The second swims started to get interesting.  I'd seen a few jelly fish in leg 1 but on leg two I got stung.  I didn't even see it, just had a sudden burning on my shoulder, armpit and around my ear. It took everything to just keep swimming.  The team on the boat hadn't even seen.  I'd had a great rhythm going until then and that put me off so I was disappointed with the last half of that swim, but when Sarah got in she ended up in a swarm of jellies and was getting stung again and again.  We were all (team, jon, observer, pilot) on the back of the boat encouraging her - she amazingly stayed in and kept swimming but her speed had really dropped.

Team captain rob was next in.  In my head I was wondering if I could make myself jump back in and swim with the jelly fish. My shoulder was still reminding me what might be in store. I would be after rob. He showed his team captain strength and just jumped in and swam for his life.  The pilot had told the two of us that we really needed to push the pace so we could hit the tide right.  After Sarah had been slowed by the jelly fish it was even more important.  Rob was a machine!! ‘Just do the same' I was told by the pilot! I jumped in and pushed and pushed.  Jon was offering us drinks and feeds at the half hour point but I'd told him I just wanted to swim without a break.  At half an hour I was given a shout and I pressed on with my swim. I was kicking and trying to keep my cadence up like I was doing a 400 sprint tri.  I had no idea if I could keep it up for a hour.  After a while I shouted up, ‘how much longer!' And they told me 15 minutes.  I kicked on and pushed on.  When I finally clambered up the boat I had nothing left, and had generated so much heat that I was warm from head to feet.

The cold was always a worry. Despite the water being a balmy 18/19 it could still be a challenge to be properly warm, preventing injury and keeping able to eat and drink.  Si was finding the cold the worst as his more athletic build meant he felt the cold.  Jon was invaluable in helping him warm up and feed.  He was busy making hot drinks, having dry clothes ready as well as constantly making sure someone was on the back cheering on the swimmer.

The next few hours were a blur.  Broken up into hours and then into half hours or twenty minutes as people wanted hot drinks during their swims as night fell.  I didn't take any drinks preferring to swim hard to keep warm as I didn't want to lose any time which might lead to a missed tide and potentially hours more of swimming.  The pilot kept his counsel and wasn't prepared to commit to when and where we would land. We looked like we would miss the cap Gris Nez and make the beach north at Wissant, but nothing is certain in Channel swimming. As I prepared for my 4th swim the pilot said it could be me or maybe Si who landed the team. I wasn't really sure what that meant! Si was tired and cold and I didn't want him to swim again if he didn't need to, plus the idea of landing was exciting! Just before I went in we heard that another boat, the Sea Satin, had just completed their crossing and they came up to us as they started their return. We offered our congratulations and they cheered as I entered the water in front of both boats (I later found out they were a 6 person Dutch team).  It took a while to find my rhythm on this swim and I felt I was swimming off the front of the boat too much so I kept pulling back. Suddenly the boat stopped!!! Everyone yelled at me to keep swimming but I couldn't understand where I was supposed to swim to.  They were telling to to swim towards some lights but I couldn't work out which ones.  Eventually Jon told me to swim towards a vertical line which he said was some steps.  I had been expecting a beach but the tide was in and all there was was a wall and these steps.  Get on with it, they all shouted, or the pilot says we will have to do another changeover - which by this point would have been complicated. I swam on in the darkness towards the line somehow able to not feel scared but just feel the urgency of completing the swim and someone shone a light on the steps.  I realised then I was only about 100 metres from shore!  As I got closer the steps got clearer and I saw people on top cheering. I heard the rest of the team swimming behind me.  I climbed up the steps out of the water and shouted and then wondered if that was enough so climbed to the top where a half dozen French youths high fived and took selfies with me! The rest of the team climbed up the steps and there were hugs and cheers.  Then, after my shortest ever trip to France, we were down the steps and swimming back to the boat.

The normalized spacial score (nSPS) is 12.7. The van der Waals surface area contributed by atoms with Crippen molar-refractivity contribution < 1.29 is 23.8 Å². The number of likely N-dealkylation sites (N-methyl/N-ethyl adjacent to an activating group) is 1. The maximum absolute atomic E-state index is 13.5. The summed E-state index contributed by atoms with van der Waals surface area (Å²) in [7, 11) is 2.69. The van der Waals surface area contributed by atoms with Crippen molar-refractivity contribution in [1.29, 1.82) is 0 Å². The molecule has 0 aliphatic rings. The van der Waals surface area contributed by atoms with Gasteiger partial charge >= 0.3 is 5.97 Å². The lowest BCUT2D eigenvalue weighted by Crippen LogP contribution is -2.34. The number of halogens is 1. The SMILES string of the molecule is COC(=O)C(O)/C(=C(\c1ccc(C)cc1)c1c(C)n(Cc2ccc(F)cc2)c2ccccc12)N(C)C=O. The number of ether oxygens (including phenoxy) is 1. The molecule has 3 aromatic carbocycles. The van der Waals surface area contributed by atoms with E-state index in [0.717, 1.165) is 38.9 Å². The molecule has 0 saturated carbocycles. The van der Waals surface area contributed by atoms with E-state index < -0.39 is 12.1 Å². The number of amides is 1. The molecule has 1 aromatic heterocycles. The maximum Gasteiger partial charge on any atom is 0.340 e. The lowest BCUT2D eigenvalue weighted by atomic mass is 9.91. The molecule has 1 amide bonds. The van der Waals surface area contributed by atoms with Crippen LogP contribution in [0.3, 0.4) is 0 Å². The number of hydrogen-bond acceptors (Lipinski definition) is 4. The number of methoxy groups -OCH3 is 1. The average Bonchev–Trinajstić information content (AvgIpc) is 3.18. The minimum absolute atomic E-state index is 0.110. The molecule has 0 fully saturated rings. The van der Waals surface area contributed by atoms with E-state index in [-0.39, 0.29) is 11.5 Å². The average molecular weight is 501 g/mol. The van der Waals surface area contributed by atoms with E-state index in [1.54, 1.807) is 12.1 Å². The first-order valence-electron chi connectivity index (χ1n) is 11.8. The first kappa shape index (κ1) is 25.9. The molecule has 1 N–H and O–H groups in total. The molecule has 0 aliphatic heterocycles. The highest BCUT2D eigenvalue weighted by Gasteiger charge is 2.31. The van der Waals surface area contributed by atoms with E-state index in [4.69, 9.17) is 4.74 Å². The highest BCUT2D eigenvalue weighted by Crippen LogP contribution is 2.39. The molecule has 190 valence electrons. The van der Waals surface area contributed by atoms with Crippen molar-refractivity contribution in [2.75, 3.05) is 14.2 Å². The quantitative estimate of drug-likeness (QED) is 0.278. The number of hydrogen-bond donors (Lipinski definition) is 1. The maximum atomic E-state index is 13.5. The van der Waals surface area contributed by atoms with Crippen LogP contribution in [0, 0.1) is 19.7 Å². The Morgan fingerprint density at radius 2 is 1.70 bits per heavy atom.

Back on the boat it was a blur. Jon got the champagne glasses out but the next thing I knew were were all asleep.  It was 3.30 in the morning. We dozed in various positions the two hour journey back to Dover.  We had the champagne in the car park, and our adventure was over - for now!  I will be back for more now I know what is possible!”

thank you Hildi.... amazing report!

 

 

 

Images